I overpaid my ex wife 12,000 of child support. We had an agreement for it to end by court order due to her owing me alimony refund due to cohabitation. The courts kept sending her child support under original terms. The documents show I have these credits. My ex promised to pay this money back but I have waited 6 years and haven't received any of the money. I am going to have to take her to court.
2 questions. What is statute of limitations for getting child support money returned? And can I sue for interest owed for each year not paid plus any damages? Thanks so much!
1 Answer from Attorneys
In Ohio, unjust enrichment exists when the plaintiff demonstrates: (1) a benefit to the defendant conferred by the plaintiff; (2) knowledge by the defendant of the benefit; and (3) retention of the benefit by the defendant under circumstances where it would be unjust to do so without payment. Hambleton v. R.G. Barry Corp., 12 Ohio St.3d 179, 183, 465 N.E.2d 1298 (1984). A claim for relief for unjust enrichment must be brought within a six-year limitations period. R.C. 2305.07. So while perhaps the first few payments of the $12,000 might be out of the law's reach, the ones that were made to her during the six year period may still be recoverable.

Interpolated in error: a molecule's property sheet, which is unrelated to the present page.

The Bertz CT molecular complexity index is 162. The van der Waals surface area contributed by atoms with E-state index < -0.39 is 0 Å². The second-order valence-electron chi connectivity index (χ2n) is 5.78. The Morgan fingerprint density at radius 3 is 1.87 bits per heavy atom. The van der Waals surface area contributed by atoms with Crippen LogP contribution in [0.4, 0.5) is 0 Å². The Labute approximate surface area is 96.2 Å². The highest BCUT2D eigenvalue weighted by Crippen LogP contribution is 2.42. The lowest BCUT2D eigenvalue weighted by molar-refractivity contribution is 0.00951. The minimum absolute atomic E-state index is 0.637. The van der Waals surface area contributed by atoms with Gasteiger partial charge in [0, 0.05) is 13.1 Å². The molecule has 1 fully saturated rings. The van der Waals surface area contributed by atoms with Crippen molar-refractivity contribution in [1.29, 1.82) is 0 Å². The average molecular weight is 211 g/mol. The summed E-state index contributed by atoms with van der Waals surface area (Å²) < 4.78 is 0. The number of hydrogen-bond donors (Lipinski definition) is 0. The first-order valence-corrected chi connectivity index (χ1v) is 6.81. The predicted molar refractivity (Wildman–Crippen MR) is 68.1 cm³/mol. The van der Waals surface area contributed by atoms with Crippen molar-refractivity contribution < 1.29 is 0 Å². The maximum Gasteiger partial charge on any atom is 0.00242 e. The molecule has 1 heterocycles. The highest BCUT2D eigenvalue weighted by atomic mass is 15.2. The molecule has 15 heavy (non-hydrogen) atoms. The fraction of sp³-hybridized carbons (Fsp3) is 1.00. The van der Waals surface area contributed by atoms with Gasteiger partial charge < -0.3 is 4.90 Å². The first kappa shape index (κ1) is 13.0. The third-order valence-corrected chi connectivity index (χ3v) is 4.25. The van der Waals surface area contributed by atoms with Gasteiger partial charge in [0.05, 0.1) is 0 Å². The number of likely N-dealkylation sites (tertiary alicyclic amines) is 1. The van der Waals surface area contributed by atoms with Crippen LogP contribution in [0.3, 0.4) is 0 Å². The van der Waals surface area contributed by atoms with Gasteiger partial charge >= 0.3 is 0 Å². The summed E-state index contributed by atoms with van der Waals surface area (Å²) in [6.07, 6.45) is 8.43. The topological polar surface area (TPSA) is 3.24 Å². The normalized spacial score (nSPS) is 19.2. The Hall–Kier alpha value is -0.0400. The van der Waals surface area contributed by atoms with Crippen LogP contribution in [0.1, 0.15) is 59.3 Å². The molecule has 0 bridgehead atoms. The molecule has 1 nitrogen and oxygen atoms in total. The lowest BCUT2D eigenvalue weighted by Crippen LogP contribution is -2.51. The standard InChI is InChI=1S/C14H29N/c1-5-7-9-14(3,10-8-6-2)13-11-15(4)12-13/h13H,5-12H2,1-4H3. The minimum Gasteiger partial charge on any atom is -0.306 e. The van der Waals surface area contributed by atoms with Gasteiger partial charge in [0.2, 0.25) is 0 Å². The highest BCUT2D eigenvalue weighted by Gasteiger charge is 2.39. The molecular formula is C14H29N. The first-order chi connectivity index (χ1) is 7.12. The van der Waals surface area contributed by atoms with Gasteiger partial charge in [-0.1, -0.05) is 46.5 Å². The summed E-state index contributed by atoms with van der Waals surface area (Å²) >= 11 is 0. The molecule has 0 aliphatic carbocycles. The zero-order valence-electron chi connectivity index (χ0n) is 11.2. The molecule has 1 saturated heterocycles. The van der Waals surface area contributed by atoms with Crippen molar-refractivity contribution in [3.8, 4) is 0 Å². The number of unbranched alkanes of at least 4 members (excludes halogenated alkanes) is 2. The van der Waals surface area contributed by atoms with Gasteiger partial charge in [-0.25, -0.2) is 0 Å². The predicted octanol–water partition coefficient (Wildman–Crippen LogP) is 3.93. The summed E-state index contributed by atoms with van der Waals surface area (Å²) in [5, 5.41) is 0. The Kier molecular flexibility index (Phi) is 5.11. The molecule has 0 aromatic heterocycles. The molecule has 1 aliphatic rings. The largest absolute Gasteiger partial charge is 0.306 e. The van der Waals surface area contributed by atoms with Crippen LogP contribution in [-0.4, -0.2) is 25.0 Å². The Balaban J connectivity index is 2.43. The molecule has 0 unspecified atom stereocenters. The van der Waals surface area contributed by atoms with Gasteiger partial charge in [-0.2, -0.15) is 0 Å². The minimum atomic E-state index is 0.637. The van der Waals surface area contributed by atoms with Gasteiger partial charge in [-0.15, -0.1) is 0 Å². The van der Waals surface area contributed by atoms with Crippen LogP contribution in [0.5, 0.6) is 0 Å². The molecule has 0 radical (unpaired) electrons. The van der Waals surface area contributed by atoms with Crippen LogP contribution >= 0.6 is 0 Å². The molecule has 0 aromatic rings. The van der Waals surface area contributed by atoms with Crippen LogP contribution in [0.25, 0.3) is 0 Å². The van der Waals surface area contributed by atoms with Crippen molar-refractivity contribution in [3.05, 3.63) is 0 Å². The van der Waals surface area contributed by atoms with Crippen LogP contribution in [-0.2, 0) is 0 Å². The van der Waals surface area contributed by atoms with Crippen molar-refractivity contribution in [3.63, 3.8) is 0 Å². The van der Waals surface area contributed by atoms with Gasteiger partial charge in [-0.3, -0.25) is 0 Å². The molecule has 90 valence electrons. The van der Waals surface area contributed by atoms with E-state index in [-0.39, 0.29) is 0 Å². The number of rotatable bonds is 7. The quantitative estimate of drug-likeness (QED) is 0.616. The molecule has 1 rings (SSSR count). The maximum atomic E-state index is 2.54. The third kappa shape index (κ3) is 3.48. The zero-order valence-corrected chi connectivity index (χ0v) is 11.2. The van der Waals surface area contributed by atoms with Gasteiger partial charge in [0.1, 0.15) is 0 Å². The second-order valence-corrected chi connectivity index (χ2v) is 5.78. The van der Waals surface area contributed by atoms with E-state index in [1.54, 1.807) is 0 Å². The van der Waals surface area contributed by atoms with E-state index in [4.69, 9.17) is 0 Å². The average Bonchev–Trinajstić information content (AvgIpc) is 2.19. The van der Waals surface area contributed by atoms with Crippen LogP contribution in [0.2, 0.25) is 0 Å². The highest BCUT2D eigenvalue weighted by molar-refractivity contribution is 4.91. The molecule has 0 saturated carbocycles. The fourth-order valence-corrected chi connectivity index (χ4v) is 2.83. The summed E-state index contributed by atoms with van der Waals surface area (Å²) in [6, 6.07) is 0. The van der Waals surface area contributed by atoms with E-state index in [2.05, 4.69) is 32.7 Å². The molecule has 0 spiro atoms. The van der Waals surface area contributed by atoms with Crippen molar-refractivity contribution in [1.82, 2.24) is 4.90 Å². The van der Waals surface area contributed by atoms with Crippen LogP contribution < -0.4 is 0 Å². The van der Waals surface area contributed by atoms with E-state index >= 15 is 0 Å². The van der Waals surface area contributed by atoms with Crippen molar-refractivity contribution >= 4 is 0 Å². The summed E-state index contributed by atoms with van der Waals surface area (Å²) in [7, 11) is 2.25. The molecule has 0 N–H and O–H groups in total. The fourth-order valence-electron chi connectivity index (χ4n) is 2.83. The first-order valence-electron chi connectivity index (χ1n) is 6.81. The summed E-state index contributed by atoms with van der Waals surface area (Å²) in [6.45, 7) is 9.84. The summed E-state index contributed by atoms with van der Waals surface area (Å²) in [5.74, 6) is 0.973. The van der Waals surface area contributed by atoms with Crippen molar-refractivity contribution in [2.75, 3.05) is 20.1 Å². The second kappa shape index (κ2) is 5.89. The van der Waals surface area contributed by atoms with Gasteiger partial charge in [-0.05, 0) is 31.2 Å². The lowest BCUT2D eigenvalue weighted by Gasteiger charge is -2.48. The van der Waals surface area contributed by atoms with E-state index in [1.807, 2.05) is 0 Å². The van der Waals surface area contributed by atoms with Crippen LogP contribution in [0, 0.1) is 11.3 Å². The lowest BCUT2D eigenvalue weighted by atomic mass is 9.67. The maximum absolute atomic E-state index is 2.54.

The problem is that she did not take the amounts from you. Usually, the government removes the money from your account and then gives it to the Court ordered recipient. So the defendant upon which you conferred the money was the government. But they did not retain it. They sent it on to your ex wife. She will argue that she does not fit into the elements of an unjust enrichment claim and the government will argue that it does not fit into the elements of an unjust enrichment claim.
You may have to argue either conversion or negligence. Conversion is the exercise of dominion and control over the property of another in a manner inconsistent with the rights of the true owner. That is a four statute of limitations, but there may be certain qualified immunity defenses that they will have. The government will argue that you gave them the money rather than them exercising dominion and control.
Lastly, there is a negligence claim for relief, but that is two year statute, so you would only get the last third of the payments back if you were successful on that. But the government would argue that your own negligence in not being mindful of when you should have stopped making payments, or if the situation is one where they were taking money out of your account, shutting down that account, would be a defense (in whole or in part) to the action.
There may be other ways of looking at this, so don't take my analysis of it as the one true word.